Stojan Protić

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Stojan Protić
Stojan protic.jpg
Prime Minister of Yugoslavia
In office
19 February 1920 – 16 May 1920
Monarch Peter I
Preceded by Ljubomir Davidović
Succeeded by Milenko Vesnić
In office
22 December 1918 – 16 August 1919
Monarch Peter I
Preceded by Nikola Pašić
Succeeded by Ljubomir Davidović
Personal details
Born (1857-01-28)28 January 1857
Kruševac, Principality of Serbia
Died 28 October 1923(1923-10-28) (aged 66)
Belgrade, Kingdom of Serbs, Croats and Slovenes
Political party People's Radical Party

Stojan M. Protić (Serbian Cyrillic: Стојан Протић) (Kruševac, 28 January 1857 - Belgrade, 28 October 1923) was a Serbian statesman and writer. He served as the Prime Minister of the Kingdom of Serbs, Croats and Slovenes between 1918 and 1919, and again in 1920, later called Yugoslavia.

Biography[edit]

Having studied history and philosophy in Belgrade's Grande école (Velika škola), Protić briefly worked in government service before dedicating himself to journalism and becoming editor of Samouprava ("Autonomy"), the official daily newspaper of the People's Radical Party. In 1884 he became editor of another paper, Odjek ("Echo"), and advocated changing Serbia's constitution. He ran in the 1887 elections and was elected to Parliament. As secretary of the Constitutional committee in 1888 Protić participated in drafting the Serbian Constitution, perhaps one of the most liberal constitutions in the late nineteenth-century Europe.

He became an influential ideologist of the People's Radical Party and a talented journalist. He continued to write numerous articles for several political magazines while in office.

Prtoić was often elected as deputy of the People's Radical Party in the Serbian Parliament: 1887, 1897, 1901, 1903, 1905, 1906, 1908, 1912. Known as an ardent polemist and advocate of British-type democracy, he served as a deputy in the first Yugoslav parliament (1920) as well.

He was Minister of Interior in various governments in Serbia after 1903 (Administrations of Jovan Avakumović, Sava Grujić, Nikola Pašić), as well as the Minister of Finance (1912). As Minister of the Interior at the outbreak of World War I, he worded the Serbian reply to the Austro-Hungarian Ultimatum during the July Crisis. He supported the Corfu Declaration (1917), opposed the Geneva Declaration (November 9, 1918), and sought to revise the Vidovdan Constitution. Protić entered into a dispute over the model of unification with Nikola Pašić at the end of the Great War. He actively supported civilian over military government and came into conflict with leading members of the "Black Hand" as a result. Also, against the centralist tendencies of his party, he advocated for a decentralized unified state with relative autonomy for Serbs, Croats, and Slovenes. In December 1918 Protić was appointed Prime Minister of the Kingdom of Serbs, Croats ans Slovenes by Prince-Regent Aleksandar Karađorđević. His government, unfortunately, lasted from 20 December 1918 to 16 August 1919. He was Prime Minister once more from 19 February to 17 May 1920. In 1923, after leaving the Radicals, led by Pašić, he failed to organize a new party. After losing his parliamentary seat in his traditional constituency in Kruševac, Protić quit politics.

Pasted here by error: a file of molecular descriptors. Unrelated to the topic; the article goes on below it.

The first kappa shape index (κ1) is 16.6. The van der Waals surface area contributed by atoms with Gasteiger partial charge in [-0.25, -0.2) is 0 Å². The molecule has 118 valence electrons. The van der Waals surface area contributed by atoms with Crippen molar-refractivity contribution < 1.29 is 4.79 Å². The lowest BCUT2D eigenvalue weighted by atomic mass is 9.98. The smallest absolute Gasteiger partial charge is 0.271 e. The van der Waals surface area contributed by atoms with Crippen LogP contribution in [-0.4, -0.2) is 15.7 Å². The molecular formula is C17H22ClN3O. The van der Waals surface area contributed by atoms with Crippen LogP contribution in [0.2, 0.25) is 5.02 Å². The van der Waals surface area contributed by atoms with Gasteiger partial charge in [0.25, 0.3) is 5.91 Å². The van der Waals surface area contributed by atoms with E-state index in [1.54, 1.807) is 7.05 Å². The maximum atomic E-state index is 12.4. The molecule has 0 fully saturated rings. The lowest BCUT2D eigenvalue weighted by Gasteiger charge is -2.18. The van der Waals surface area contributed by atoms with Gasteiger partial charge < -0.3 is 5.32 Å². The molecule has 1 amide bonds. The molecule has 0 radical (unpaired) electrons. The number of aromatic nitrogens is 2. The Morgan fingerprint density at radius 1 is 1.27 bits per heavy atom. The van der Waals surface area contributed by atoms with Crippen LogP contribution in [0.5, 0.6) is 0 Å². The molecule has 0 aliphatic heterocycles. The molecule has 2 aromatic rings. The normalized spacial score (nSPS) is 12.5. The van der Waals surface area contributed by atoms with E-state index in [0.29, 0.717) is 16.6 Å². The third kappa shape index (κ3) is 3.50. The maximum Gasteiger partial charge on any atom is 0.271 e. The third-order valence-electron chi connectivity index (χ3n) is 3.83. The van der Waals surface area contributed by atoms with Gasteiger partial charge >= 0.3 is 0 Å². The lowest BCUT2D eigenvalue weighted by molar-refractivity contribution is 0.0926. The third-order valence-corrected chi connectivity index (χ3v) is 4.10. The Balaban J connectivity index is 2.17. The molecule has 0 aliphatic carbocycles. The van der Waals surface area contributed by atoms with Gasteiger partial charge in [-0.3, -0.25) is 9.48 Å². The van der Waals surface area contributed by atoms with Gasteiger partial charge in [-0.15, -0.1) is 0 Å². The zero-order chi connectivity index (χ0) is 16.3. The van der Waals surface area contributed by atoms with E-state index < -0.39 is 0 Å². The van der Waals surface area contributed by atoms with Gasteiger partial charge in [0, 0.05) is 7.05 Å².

He died of heart disease in Belgrade in 1923.

His books translated into English, German, Russian and French were published under the pseudonym "Balkanicus".

Selected works[edit]

  • O Makedoniji i Makedoncima, Št. Koste Taušanovića, Beograd, 1888.
  • Tajna konvencija između Srbije i Austrougarske, Št. D. Obradović, Beograd 1909.
  • Odlomci iz ustavne I narodne borbe u Srbiji, vol. I-II, Št. D. Obradović, Beograd, 1911-1912.
  • Albanski problem i Srbija i Austrougarska, G. Kon, Beograd, 1913
  • Srbi i Bugari u Balkanskom ratu, napisao Balkanicus, Geca Kon, Beograd 1913
  • Das albanische Problem und die Beziehungen zwischen Serbien und Österreich-Ungarn, von Balkanicus (ins Deutsche übertragen von L. Markowitsch), O. Wigand, Leipzig, 1913.
  • Le problème albanais, la Serbie et l'Autriche-Hongrie, par Balkanicus, Augustin Challamel, Paris, 1913.
  • La Bulgarie : ses ambitions, sa trahison : accompagné des textes de tous les traité secrets et correspondances diplomatiques, par Balcanicus, Armand Colin, Paris, 1915.
  • Balkanicus, The Aspirations of Bulgaria, Simkin, Marshall, Hamilton, Kent & Co. LTD, London 1915.

References[edit]

  • Adapted from Serbian Wikipedia:

http://sr.wikipedia.org/wiki/%D0%A1%D1%82%D0%BE%D1%98%D0%B0%D0%BD_%D0%9F%D1%80%D0%BE%D1%82%D0%B8%D1%9B

Further reading[edit]

  • Michael Boro Petrovich, The History of Modern Serbia 1804-1918, 2 vols. I-II, Harcourt Brace Jovanovich, New York 1976.
  • Dušan T. Bataković (dir), Histoire du peuple serbe, Lausanne, L'Age d'Homme 2005.
Preceded by
post created
Foreign Affairs Minister of the Kingdom of Serbs, Croats and Slovenes
1918
Succeeded by
Ante Trumbić
Preceded by
Nikola Pašić
Prime Minister of the Kingdom of Serbs, Croats and Slovenes
1918–1919
Succeeded by
Ljubomir Davidović
Preceded by
Ljubomir Davidović
Prime Minister of the Kingdom of Serbs, Croats and Slovenes
1920
Succeeded by
Milenko Vesnić